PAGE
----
Nanotechnology: Big Things from a Tiny World.

Subject Area:
NNI Brochures
Author: National Nanotechnology Initiative
Publication Date: Jul. 7 2008

Description:

big things from a tiny world cover

 

A colorful, compelling brochure that explains nanotechnology and its potential in a format that appeals to general audiences. This online version is formatted to be a printer-friendly document. This brochure is optimized for printing. If you would prefer a hard copy be mailed to you, contact info@nnco.nano.gov

 

See the Spanish language version here. "Nanotecnologia: Cosas Grandes de un Mundo Diminuto"


Nanotechnology Fact

Nanotechnology is used in many commercial products and processes, for example, nanomaterials are used to manufacture lightweight, strong materials for applications such as boat hulls, sporting equipment, and automotive parts. Nanomaterials are also used in sunscreens and cosmetics.

Nanostructured products are used to produce space-saving insulators which are useful when size and weight is at a premium—for example, when insulating long pipelines in remote places, or trying to reduce heat loss from an old house. Nanostructured catalysts make chemical manufacturing processes more efficient, by saving energy and reducing waste.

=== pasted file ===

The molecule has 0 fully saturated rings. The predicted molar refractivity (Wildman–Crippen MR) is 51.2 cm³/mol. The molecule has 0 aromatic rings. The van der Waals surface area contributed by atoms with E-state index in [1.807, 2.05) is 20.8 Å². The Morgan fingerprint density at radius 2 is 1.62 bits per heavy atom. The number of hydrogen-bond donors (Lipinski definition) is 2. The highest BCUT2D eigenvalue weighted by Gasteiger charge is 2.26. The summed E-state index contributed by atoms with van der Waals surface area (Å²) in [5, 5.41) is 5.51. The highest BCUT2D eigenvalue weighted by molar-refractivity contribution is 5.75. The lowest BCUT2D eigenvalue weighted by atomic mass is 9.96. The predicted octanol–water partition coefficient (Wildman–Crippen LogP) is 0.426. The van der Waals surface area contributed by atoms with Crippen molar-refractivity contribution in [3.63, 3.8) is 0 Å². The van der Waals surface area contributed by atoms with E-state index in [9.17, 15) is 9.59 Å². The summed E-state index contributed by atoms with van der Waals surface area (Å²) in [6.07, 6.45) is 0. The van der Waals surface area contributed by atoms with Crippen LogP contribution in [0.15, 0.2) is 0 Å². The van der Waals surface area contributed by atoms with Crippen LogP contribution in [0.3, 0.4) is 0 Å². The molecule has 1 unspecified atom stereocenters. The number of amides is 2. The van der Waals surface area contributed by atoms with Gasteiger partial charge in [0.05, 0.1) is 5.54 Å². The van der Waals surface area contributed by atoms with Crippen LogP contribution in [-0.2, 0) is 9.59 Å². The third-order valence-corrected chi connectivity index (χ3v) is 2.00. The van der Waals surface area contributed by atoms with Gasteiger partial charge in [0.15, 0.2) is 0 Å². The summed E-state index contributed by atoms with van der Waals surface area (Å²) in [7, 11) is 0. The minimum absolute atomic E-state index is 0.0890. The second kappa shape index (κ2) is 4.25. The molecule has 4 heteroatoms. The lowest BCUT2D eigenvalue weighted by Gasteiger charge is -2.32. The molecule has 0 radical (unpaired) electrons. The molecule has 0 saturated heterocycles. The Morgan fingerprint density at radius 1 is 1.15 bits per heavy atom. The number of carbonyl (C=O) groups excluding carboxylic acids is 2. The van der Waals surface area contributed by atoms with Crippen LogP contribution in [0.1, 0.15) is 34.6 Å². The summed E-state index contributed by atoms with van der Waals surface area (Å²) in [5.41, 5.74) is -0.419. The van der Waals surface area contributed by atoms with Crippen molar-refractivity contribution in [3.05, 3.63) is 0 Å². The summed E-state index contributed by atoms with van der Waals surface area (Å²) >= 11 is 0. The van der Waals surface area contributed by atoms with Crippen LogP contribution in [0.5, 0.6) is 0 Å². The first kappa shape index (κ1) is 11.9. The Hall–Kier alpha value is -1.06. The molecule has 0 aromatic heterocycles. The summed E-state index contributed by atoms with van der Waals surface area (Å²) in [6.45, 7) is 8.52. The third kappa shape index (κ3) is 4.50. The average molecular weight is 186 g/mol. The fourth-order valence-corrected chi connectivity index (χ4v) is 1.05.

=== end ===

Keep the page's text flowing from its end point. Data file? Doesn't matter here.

In healthcare, nanoceramics are used in some dental implants or to fill holes in diseased bones, because their mechanical and chemical properties can be “tuned” to attract bone cells from the surrounding tissue to make new bone. Some pharmaceutical products have been reformulated with nanosized particles to improve their absorption and make them easier to administer. Opticians apply nanocoatings to eyeglasses to make them easier to keep clean and harder to scratch and nanoenabled coatings are used on fabrics to make clothing stain-resistant and easy to care for.

Almost all high-performance electronic devices manufactured in the past decade use some nanomaterials. Nanotechnology helps build new transistor structures and interconnects for the fastest, most advanced computing chips.

All told, nanotechnologies are estimated to have impacted $251 billion across the global economy in 2009. This is estimated to grow to $2.4 trillion by 2015 (Lux Research, 2010).

For more information, see Benefits and Applications.

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